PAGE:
Must Hate be Here to Stay?

Jason Leung on Unsplash

When did instant hate become okay?

There’s a charming new neighbor in my building. We have a lot in common: graduate-degree education, reasonably successful grown children, a fondness for historical fiction and long walks around San Francisco. One major difference: nobody ever yelled at me to go back where I came from.

Or spat on the ground while passing by me.

black and white wooden signage
Lerone Pieters on Unsplash

Early in the pandemic but just before the lockdown, my new friend was talking with a college-age cousin in front of a San Francisco store. Two white men dressed in casual work clothes, appearing to be in their forties or early fifties, walked past. One spat. The other looked directly into my friend’s somewhat “Asian-looking” face and uttered those exact words: “Why don’t you go back where you came from?” For the record, she came from Manhattan where she held a high-level corporate management job; before that she came from New Jersey, where she was born. She has voted in every election since the 1960s.

Stories like this, exposing the hostilities stirred up in recent years, make it hard to stay hopeful. But my hopefulness is reinforced by the groups and individuals working around the clock for change. One example is in an unusual nonprofit I’ve only recently come to know. It’s the New Breath Foundation, briefly introduced here: New Breath seeks to offer “hope, healing, and new beginnings for Asian American & Pacific Islander (AAPI) new immigrants and refugees, people impacted by incarceration and deportation, and survivors of violence.”

One of the interesting facts about New Breath is that Founder/President Eddy Zheng is himself an immigrant – and a former “juvenile lifer” in the bargain. Eddy managed to turn his life around while in immigration jails and the prison system. While still incarcerated he began counseling at-risk youth, created an Ethnic Studies program, and co-edited a book. After his release he set about leading youth development and violence prevention programs, and cross-cultural building activities in the San Francisco Bay Area and nationally.If the NBF mission seems a tall order, Eddy found a shortcut. It’s called (something like) Don’t Re-Invent the Wheel. Or – find people and groups already working toward your goals and give them the support they need. New Breath Foundation therefore, conducts targeted grant-making, education, and advocacy efforts in support of other hard-working groups. In its scant four years’ existence the nonprofit has supported causes and events including an AAPI Women Lead conference, Survived and Punished, the Asian Prisoner Support Committee and a variety of others. Those are the sorts of groups that give me hope.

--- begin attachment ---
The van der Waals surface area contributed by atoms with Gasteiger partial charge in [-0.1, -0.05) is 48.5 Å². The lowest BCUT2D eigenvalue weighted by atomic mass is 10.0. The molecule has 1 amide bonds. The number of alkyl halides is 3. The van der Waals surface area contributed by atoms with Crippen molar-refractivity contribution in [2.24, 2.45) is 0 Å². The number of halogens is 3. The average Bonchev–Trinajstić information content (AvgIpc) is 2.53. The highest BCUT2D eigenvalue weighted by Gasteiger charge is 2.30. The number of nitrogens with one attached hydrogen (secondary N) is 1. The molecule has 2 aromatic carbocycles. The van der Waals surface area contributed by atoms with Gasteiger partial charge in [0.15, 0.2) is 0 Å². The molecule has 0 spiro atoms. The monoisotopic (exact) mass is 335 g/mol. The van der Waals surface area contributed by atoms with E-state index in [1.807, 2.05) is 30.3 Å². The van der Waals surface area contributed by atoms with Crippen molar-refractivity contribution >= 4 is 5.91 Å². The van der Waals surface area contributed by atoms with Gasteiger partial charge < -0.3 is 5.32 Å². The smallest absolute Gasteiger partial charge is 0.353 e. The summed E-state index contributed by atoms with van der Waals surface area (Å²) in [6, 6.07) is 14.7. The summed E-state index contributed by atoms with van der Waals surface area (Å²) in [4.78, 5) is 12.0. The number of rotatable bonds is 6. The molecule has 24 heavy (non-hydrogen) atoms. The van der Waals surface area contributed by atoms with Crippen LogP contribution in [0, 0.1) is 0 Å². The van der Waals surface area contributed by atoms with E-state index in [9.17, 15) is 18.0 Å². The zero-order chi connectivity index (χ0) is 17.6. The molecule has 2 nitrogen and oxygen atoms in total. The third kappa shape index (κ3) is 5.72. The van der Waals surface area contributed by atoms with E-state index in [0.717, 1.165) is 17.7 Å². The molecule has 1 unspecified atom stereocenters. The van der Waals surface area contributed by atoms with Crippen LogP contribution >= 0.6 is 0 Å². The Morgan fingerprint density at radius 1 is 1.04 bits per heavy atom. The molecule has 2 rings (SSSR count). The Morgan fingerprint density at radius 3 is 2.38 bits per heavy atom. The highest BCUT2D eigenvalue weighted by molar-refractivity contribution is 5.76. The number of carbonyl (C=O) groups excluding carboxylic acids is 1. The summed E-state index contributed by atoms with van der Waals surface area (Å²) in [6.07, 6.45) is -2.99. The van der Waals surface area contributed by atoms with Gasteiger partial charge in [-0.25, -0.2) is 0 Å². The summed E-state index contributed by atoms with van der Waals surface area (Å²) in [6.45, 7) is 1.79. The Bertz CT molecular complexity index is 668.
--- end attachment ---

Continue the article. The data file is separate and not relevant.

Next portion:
https://images.unsplash.com/photo-1616707424144-03c58bbba79f?ixlib=rb-1.2.1&ixid=MnwxMjA3fDB8MHxwaG90by1wYWdlfHx8fGVufDB8fHx8&auto=format&fit=crop&w=934&q=80
Jason Leung on Unsplash

Hope that people like my new neighbor will walk the streets of America without encountering hostility and worse. Hope that instant love and acceptance might replace instant hate.

Hope springs eternal.

Gay rights, hate crimes & social justice

Can hate crimes be erased from the U.S.? Probably not. Will same-sex marriage some day become the law of the land? Probably, eventually, so.

A few blocks around the corner from the federal courthouse in San Francisco where the latest battle for marriage equality is beginning an ambitious effort to combat hate crimes through community action was also getting underway on Monday morning.

Not In Our Town (NIOT) is a national movement planning a full-scale web organizing campaign  launch on April 6. Its focus is on mobilizing citizens in response to hate crimes, but its ultimate goal is to help build communities where such crimes won’t happen. Strategies were unveiled for a group of civic and religious leaders in San Francisco as part of the pre-launch efforts.

Not In Our Town began with a PBS documentary about Billings, Montana citizens joining together to respond to a series of hate crimes in their town. The story struck a chord with audiences, and created a model that inspired viewers around the country to hold their own campaigns against intolerance. Now in its second decade, the Not In Our Town movement continues to grow. Media company nonprofit The Working Group, which produced the PBS documentary, is the force behind NIOT’s emerging web-based organizational campaign

In the audience at Monday’s meeting, which was held at the San Francisco Public Library, were San Francisco Interfaith Council Executive Director Michael Pappas, Assistant District Attorney Victor Hwang (whose specific concentration is on prosecution of hate crimes), Director of the Mayor’s Office of Neighborhood Services Mike Farrah and representatives of a host of community action programs such as AfroSolo — a visual and performing arts nonprofit working, among other things, to combat black-on-black crime. Plus a wide assortment of individuals from religious and community groups. The audience mix was, NIOT representatives said, typical of groups around the country from which community efforts have grown.

NIOT grassroots efforts have taken place in communities from Patchogue, NY to Ft. Collins, CO to Richmond, CA and dozens in between. If the interest shown in the San Francisco Library — while most eyes were on the courthouse around the corner — was any indication, an enthusiastic San Francisco NIOT group will join others for the April 6 launce.